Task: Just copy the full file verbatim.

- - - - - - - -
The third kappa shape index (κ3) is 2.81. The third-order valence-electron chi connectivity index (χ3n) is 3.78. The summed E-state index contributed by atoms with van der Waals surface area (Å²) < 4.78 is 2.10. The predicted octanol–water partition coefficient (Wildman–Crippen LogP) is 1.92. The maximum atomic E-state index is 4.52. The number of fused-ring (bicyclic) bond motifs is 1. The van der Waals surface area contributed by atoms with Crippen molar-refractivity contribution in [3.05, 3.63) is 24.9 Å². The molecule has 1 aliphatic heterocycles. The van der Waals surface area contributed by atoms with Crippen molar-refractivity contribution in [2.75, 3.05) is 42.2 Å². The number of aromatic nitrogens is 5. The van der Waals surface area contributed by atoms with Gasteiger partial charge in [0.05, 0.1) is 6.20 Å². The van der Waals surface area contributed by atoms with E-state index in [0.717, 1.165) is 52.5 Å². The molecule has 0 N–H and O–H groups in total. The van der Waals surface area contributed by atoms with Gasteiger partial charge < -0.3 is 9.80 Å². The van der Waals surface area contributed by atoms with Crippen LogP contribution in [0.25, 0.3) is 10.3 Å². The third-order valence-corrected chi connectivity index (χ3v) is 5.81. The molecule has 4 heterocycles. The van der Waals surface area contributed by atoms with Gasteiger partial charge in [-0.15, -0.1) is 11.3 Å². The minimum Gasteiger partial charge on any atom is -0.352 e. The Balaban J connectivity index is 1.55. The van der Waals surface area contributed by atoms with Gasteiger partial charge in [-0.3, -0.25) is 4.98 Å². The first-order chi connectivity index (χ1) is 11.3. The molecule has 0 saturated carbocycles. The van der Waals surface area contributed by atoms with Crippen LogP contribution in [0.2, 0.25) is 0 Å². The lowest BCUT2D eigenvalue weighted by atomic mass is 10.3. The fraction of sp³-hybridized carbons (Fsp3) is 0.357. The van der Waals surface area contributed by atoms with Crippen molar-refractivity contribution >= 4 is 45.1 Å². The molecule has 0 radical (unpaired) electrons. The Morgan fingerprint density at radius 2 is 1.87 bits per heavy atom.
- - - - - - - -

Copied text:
The third kappa shape index (κ3) is 2.81. The third-order valence-electron chi connectivity index (χ3n) is 3.78. The summed E-state index contributed by atoms with van der Waals surface area (Å²) < 4.78 is 2.10. The predicted octanol–water partition coefficient (Wildman–Crippen LogP) is 1.92. The maximum atomic E-state index is 4.52. The number of fused-ring (bicyclic) bond motifs is 1. The van der Waals surface area contributed by atoms with Crippen molar-refractivity contribution in [3.05, 3.63) is 24.9 Å². The molecule has 1 aliphatic heterocycles. The van der Waals surface area contributed by atoms with Crippen molar-refractivity contribution in [2.75, 3.05) is 42.2 Å². The number of aromatic nitrogens is 5. The van der Waals surface area contributed by atoms with Gasteiger partial charge in [0.05, 0.1) is 6.20 Å². The van der Waals surface area contributed by atoms with E-state index in [0.717, 1.165) is 52.5 Å². The molecule has 0 N–H and O–H groups in total. The van der Waals surface area contributed by atoms with Gasteiger partial charge < -0.3 is 9.80 Å². The van der Waals surface area contributed by atoms with Crippen LogP contribution in [0.25, 0.3) is 10.3 Å². The third-order valence-corrected chi connectivity index (χ3v) is 5.81. The molecule has 4 heterocycles. The van der Waals surface area contributed by atoms with Gasteiger partial charge in [-0.15, -0.1) is 11.3 Å². The minimum Gasteiger partial charge on any atom is -0.352 e. The Balaban J connectivity index is 1.55. The van der Waals surface area contributed by atoms with Gasteiger partial charge in [-0.3, -0.25) is 4.98 Å². The first-order chi connectivity index (χ1) is 11.3. The molecule has 0 saturated carbocycles. The van der Waals surface area contributed by atoms with Crippen LogP contribution in [0.2, 0.25) is 0 Å². The lowest BCUT2D eigenvalue weighted by atomic mass is 10.3. The fraction of sp³-hybridized carbons (Fsp3) is 0.357. The van der Waals surface area contributed by atoms with Crippen molar-refractivity contribution >= 4 is 45.1 Å². The molecule has 0 radical (unpaired) electrons. The Morgan fingerprint density at radius 2 is 1.87 bits per heavy atom.